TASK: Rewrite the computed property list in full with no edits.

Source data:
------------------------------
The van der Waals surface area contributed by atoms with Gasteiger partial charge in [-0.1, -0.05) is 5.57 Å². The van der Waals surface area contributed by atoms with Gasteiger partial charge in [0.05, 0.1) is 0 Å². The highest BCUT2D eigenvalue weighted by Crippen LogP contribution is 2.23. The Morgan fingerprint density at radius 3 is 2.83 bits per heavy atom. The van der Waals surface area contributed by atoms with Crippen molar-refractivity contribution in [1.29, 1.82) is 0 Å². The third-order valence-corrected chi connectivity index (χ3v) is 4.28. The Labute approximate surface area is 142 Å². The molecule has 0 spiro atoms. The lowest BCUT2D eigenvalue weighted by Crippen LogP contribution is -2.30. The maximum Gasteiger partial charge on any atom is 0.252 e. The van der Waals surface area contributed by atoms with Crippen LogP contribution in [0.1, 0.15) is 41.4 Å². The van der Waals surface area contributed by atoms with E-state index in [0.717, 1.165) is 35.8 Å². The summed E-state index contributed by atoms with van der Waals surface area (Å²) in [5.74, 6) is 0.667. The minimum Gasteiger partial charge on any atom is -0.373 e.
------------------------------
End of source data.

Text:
The van der Waals surface area contributed by atoms with Gasteiger partial charge in [-0.1, -0.05) is 5.57 Å². The van der Waals surface area contributed by atoms with Gasteiger partial charge in [0.05, 0.1) is 0 Å². The highest BCUT2D eigenvalue weighted by Crippen LogP contribution is 2.23. The Morgan fingerprint density at radius 3 is 2.83 bits per heavy atom. The van der Waals surface area contributed by atoms with Crippen molar-refractivity contribution in [1.29, 1.82) is 0 Å². The third-order valence-corrected chi connectivity index (χ3v) is 4.28. The Labute approximate surface area is 142 Å². The molecule has 0 spiro atoms. The lowest BCUT2D eigenvalue weighted by Crippen LogP contribution is -2.30. The maximum Gasteiger partial charge on any atom is 0.252 e. The van der Waals surface area contributed by atoms with Crippen LogP contribution in [0.1, 0.15) is 41.4 Å². The van der Waals surface area contributed by atoms with E-state index in [0.717, 1.165) is 35.8 Å². The summed E-state index contributed by atoms with van der Waals surface area (Å²) in [5.74, 6) is 0.667. The minimum Gasteiger partial charge on any atom is -0.373 e.